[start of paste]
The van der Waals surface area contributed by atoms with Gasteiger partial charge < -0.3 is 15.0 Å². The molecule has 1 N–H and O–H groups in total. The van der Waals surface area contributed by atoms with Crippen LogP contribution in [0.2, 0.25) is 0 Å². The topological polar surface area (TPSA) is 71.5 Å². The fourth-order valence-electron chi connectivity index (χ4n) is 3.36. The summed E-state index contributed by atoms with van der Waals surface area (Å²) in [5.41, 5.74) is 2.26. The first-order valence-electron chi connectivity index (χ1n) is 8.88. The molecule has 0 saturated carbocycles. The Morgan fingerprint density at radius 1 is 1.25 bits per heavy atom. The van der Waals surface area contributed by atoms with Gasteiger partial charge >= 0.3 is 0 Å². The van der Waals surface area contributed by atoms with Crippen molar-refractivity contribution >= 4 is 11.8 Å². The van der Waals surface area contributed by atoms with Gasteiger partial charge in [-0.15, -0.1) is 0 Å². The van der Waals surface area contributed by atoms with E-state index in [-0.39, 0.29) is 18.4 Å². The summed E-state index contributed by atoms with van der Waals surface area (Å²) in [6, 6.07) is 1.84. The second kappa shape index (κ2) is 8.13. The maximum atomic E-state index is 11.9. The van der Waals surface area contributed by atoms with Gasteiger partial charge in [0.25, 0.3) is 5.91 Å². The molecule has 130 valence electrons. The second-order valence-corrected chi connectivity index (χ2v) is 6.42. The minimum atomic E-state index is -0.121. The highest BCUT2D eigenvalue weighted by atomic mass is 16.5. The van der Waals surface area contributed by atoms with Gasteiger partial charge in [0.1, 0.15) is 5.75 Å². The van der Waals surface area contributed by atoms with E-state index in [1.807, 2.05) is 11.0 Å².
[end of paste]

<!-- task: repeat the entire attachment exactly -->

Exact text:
The van der Waals surface area contributed by atoms with Gasteiger partial charge < -0.3 is 15.0 Å². The molecule has 1 N–H and O–H groups in total. The van der Waals surface area contributed by atoms with Crippen LogP contribution in [0.2, 0.25) is 0 Å². The topological polar surface area (TPSA) is 71.5 Å². The fourth-order valence-electron chi connectivity index (χ4n) is 3.36. The summed E-state index contributed by atoms with van der Waals surface area (Å²) in [5.41, 5.74) is 2.26. The first-order valence-electron chi connectivity index (χ1n) is 8.88. The molecule has 0 saturated carbocycles. The Morgan fingerprint density at radius 1 is 1.25 bits per heavy atom. The van der Waals surface area contributed by atoms with Gasteiger partial charge >= 0.3 is 0 Å². The van der Waals surface area contributed by atoms with Crippen molar-refractivity contribution >= 4 is 11.8 Å². The van der Waals surface area contributed by atoms with Gasteiger partial charge in [-0.15, -0.1) is 0 Å². The van der Waals surface area contributed by atoms with E-state index in [-0.39, 0.29) is 18.4 Å². The summed E-state index contributed by atoms with van der Waals surface area (Å²) in [6, 6.07) is 1.84. The second kappa shape index (κ2) is 8.13. The maximum atomic E-state index is 11.9. The van der Waals surface area contributed by atoms with Gasteiger partial charge in [0.25, 0.3) is 5.91 Å². The molecule has 130 valence electrons. The second-order valence-corrected chi connectivity index (χ2v) is 6.42. The minimum atomic E-state index is -0.121. The highest BCUT2D eigenvalue weighted by atomic mass is 16.5. The van der Waals surface area contributed by atoms with Gasteiger partial charge in [0.1, 0.15) is 5.75 Å². The van der Waals surface area contributed by atoms with E-state index in [1.807, 2.05) is 11.0 Å².